‘The Beat Girl’ Inspiration Was A Pioneering Trans Woman | News

A new documentary sheds light on the true story behind The Beat Girl.

It’s an image instantly familiar to anyone connected to the ska world: designed by Hunt Emerson for Midlands outfit The Beat, it’s a young girl dancing to ska music in pristine 60s fashions.

Together with Walt Jabsco – famously based on a youthful (and ultra-sharp) Peter Tosh – the design helped introduce ska to a new generation, with a second wave of British groups blending Jamaican culture with punk energy.

The Beat Girl has donned graffiti designs, t-shirts, and tattoos, and a new online documentary goes deep on the origins of the cartoon.

Seemingly lifted from a reprinted photograph in a 1979 report by Melody Maker on the ska revival and 2-tone, the cartoon was sculpted by Hunt Emerson, and based on a fascinating young woman.

Beat Girl is a 1960 British teen exploitation film directed by Edmond T. Gréville.

Brigitte Bond – also known as Brigitte Saint John / Brigitte St. John – was a huge ska fan, who went on to record for UK label Blue Beat. She was also a trans pioneer, and her ultimate fate remains a mystery.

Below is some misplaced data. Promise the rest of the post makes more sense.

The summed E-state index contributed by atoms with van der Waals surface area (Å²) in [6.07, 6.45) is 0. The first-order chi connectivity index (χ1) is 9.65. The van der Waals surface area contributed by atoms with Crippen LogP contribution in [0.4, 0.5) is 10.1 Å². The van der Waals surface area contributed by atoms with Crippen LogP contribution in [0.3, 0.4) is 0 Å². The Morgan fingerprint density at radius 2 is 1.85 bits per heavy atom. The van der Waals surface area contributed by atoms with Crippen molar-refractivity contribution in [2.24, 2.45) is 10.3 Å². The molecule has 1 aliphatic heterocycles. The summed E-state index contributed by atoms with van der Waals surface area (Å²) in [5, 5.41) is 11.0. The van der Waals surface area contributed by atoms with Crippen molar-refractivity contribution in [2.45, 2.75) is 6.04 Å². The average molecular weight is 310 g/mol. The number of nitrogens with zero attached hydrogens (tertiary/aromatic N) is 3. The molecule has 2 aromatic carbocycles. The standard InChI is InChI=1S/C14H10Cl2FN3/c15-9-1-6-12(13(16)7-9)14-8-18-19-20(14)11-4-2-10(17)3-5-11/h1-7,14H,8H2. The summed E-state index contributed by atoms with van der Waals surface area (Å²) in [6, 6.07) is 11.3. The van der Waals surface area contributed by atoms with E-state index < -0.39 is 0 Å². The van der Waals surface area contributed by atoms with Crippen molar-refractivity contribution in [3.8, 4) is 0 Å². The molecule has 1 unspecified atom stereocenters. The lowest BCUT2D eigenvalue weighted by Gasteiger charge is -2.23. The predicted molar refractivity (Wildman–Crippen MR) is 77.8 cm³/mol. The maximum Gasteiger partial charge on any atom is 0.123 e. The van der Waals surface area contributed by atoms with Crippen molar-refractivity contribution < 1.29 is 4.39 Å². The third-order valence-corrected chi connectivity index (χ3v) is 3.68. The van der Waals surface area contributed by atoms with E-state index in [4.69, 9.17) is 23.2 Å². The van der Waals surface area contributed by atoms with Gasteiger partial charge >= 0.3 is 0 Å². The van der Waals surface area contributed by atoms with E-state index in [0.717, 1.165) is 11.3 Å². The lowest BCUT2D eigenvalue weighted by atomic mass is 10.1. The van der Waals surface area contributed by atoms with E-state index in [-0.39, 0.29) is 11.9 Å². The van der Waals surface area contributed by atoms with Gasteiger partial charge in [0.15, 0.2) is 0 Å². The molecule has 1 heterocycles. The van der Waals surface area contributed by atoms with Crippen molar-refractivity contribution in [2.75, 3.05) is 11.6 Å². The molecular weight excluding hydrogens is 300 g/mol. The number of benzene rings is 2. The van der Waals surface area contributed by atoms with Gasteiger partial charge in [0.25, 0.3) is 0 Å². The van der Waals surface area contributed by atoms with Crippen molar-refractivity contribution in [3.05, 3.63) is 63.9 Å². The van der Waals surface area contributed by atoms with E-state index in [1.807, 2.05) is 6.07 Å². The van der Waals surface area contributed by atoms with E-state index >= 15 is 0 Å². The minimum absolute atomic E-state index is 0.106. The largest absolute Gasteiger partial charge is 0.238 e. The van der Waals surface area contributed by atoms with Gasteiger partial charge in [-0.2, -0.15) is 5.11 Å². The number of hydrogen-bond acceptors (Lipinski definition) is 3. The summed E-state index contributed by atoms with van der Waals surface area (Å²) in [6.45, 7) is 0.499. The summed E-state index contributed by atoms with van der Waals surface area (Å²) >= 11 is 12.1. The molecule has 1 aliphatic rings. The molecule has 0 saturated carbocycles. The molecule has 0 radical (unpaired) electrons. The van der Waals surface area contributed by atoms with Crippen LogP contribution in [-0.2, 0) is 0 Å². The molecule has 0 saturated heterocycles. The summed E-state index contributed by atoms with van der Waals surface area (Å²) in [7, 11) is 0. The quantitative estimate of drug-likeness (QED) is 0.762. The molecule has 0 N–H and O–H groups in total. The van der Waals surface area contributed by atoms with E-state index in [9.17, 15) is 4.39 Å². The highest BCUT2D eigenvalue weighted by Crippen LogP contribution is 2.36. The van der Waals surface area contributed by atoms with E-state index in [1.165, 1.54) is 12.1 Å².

The new documentary was pieced together by Miss Upsetter, a film maker and designer whose work is well worth checking out.

The film is fascinating – a 30 minute deep-dive into ska, and the life of a true original: Brigitte Bond.

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Holli Greaves
Meet Holly, our versatile freelance journalist and featuers writer who has a passion for dissecting the ever-evolving landscape of business and technology. Your guide to understanding the forces driving our digital age with insightful perspectives and in-depth storytelling.

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